Anaplastic oligodendroglioma (AO) is a rare malignant tumor with features of oligodendroglial lineage and histological features corresponding to World Health Organization (WHO) grade III. The reported annual incidence rates of AO ranges from 0.07 to 0.18 per 100,000 person-years and comprise only 0.5% to 1.2% of all primary brain tumors.[2,3] Only about 30% of oligodendroglial tumors have anaplastic features. The peak incidence of AO is between 45 and 50 years of age; patients on average are approximately 7 to 8 years older than those with grade II oligodendroglioma. Although not proven, this age difference may correspond to the mean time to progression from a grade II oligodendroglioma (6 to 7 years). Similar to low-grade (WHO grade II) oligodendroglioma, AO tends to preferentially occur in the frontal lobe, with the temporal lobe the next most common location. Seizures are the main presenting symptom, both in patients who develop de novo AO and in patients with a prior longstanding history of oligodendroglioma who undergo transformation to AO.
Although recent study results show impressive survival statistics, historically, the median overall survival for all patients with AO has been reported to be between 2 and 6 years with treatment.[4-6] Several studies have established certain clinical features as favorable prognostic factors: younger age, higher Karnofsky performance status (KPS), larger extent of resection, presenting symptom of seizure, and progression from a prior low-grade oligodendroglioma.[6-9] There is no known environmental factor that increases the risk of development of an oligodendroglial tumor. A single nucleotide polymorphism on chromosome 8q24.21 has now been described that is associated with an odds ratio of 6.5 (95% confidence interval [CI], 4.2–10; P = 9.5 × 10−18) for development of oligodendroglial tumors.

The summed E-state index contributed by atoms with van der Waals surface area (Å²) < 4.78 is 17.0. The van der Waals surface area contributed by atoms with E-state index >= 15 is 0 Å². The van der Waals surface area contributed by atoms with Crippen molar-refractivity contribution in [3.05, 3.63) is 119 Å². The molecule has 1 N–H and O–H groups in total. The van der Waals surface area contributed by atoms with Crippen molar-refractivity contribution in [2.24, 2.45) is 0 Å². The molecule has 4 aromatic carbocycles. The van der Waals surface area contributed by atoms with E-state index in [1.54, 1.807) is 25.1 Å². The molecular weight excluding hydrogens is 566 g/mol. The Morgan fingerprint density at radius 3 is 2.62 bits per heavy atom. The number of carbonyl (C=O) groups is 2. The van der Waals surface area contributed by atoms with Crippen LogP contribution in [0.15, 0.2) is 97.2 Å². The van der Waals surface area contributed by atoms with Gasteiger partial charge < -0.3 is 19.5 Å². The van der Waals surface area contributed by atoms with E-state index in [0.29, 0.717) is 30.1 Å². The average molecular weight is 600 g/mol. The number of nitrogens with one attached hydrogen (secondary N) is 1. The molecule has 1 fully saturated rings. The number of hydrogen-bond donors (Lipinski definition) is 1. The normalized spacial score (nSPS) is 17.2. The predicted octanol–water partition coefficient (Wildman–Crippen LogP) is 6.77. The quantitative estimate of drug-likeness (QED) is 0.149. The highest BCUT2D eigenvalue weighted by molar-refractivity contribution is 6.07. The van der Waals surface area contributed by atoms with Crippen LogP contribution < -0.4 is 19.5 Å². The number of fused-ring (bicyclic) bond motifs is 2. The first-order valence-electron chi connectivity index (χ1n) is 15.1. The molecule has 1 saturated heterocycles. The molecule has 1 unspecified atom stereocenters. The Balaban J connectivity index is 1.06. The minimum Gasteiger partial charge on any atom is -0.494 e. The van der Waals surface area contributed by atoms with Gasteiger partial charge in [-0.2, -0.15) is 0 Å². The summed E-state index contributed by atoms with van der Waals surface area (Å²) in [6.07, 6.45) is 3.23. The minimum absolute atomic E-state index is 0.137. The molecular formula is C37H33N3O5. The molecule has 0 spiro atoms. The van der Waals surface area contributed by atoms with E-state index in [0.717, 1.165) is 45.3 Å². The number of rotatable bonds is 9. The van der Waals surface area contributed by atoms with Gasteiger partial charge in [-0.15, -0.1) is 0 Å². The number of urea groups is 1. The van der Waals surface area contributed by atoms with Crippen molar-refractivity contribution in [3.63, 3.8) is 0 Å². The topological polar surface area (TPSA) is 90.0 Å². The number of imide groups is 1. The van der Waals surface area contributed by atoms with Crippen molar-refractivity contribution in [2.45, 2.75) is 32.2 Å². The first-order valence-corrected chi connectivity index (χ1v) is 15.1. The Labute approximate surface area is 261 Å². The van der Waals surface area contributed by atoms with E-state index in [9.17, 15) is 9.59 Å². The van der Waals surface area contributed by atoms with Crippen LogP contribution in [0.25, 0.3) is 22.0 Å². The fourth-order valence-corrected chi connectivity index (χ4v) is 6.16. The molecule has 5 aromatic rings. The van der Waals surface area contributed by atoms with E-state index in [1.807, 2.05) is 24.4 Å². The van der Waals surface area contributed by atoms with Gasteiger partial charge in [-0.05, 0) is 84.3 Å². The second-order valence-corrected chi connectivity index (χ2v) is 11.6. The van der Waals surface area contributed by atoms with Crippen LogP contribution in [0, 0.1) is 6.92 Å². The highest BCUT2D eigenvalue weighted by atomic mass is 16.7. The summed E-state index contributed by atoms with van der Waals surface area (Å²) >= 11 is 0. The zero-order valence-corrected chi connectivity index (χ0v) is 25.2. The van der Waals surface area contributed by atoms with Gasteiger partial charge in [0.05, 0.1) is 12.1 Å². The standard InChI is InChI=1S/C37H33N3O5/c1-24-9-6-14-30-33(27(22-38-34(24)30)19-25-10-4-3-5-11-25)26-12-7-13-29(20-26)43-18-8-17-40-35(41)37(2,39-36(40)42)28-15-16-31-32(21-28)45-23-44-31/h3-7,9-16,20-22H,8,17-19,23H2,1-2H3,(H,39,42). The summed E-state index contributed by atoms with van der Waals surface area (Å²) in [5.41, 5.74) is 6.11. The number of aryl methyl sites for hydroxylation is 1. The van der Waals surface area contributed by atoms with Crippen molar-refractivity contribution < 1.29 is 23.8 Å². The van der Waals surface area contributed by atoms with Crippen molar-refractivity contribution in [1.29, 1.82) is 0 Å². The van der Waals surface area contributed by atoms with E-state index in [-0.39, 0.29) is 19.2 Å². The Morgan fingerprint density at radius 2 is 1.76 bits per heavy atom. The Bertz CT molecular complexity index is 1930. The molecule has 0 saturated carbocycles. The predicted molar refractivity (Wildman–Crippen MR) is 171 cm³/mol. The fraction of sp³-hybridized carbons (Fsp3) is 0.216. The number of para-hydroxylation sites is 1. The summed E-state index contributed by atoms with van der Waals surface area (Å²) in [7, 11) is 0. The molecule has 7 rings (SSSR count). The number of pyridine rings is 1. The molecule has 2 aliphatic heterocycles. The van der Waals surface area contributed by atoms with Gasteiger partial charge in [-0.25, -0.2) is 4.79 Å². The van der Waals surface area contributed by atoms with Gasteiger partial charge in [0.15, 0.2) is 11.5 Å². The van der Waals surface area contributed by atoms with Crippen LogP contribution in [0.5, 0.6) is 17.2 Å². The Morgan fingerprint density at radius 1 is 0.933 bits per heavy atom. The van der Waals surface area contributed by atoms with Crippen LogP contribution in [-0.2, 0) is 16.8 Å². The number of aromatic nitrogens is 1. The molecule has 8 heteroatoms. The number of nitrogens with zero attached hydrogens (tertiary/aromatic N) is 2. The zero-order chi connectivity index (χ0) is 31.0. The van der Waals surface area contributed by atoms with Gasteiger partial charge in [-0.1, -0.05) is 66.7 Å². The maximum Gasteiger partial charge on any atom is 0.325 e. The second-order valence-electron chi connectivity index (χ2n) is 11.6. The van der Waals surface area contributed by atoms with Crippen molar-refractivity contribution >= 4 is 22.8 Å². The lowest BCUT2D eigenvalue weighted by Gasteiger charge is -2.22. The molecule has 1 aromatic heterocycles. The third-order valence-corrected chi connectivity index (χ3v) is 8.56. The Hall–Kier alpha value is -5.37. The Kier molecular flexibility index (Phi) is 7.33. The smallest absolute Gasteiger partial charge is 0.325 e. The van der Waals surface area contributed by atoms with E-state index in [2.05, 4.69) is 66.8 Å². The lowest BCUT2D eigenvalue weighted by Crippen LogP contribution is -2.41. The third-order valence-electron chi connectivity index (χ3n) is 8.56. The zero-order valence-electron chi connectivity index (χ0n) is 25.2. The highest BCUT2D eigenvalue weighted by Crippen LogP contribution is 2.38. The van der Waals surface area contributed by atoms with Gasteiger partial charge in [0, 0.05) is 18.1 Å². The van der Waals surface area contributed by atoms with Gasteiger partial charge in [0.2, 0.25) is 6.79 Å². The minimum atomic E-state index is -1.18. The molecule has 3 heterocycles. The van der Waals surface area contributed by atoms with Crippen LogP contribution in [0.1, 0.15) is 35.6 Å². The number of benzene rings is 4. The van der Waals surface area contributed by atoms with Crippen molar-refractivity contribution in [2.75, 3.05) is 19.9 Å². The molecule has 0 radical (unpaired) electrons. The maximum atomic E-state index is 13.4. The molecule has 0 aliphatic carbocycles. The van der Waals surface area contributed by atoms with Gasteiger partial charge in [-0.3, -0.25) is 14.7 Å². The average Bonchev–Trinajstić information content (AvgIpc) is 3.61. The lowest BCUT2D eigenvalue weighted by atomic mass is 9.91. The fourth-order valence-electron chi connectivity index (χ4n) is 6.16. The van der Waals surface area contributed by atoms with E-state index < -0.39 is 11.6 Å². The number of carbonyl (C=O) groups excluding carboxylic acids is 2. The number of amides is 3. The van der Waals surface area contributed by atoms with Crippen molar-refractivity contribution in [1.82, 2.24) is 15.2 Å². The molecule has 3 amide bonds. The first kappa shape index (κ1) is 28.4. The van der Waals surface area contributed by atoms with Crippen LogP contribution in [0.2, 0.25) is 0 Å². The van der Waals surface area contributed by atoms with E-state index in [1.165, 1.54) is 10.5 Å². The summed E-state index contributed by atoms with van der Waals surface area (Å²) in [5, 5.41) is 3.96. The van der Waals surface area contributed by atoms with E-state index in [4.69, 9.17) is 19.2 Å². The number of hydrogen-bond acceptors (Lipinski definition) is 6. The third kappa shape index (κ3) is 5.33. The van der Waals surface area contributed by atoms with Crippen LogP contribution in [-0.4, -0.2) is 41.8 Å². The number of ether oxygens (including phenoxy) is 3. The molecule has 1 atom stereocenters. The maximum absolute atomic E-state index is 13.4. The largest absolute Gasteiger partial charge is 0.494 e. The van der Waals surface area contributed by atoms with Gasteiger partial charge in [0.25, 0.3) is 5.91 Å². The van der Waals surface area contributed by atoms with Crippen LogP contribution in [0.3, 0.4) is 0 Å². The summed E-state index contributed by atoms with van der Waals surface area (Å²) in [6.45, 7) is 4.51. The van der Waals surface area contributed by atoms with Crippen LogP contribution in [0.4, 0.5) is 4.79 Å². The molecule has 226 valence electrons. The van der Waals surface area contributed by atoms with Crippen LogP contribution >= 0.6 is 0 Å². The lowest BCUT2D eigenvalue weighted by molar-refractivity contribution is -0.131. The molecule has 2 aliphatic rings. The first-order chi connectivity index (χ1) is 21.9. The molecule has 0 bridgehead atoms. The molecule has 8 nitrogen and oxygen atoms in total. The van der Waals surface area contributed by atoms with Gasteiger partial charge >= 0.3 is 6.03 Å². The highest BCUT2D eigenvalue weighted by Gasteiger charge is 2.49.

The standard therapy for anaplastic gliomas (including both astrocytic and oligodendroglial tumors) has been radiotherapy, since clinical trials encompassing all anaplastic gliomas and evaluating treatment with chemotherapy alone or in combination with radiotherapy failed to show significantly different overall survival yet demonstrated additional toxicity.[4,5,11] However, because of early data demonstrating chemosensitivity of oligodendroglial tumors to combined treatment with PCV (procarbazine [Matulane], lomustine [CeeNU], and vincristine), there has remained interest in the early use of chemotherapy for these specific tumors, particularly to delay radiation therapy.[12,13] Clinical trends over the last 30 years have demonstrated an increased prevalence of the use of chemotherapy alone or chemotherapy in addition to radiation, despite the absence of Level 1 evidence.
Histopathology and Imaging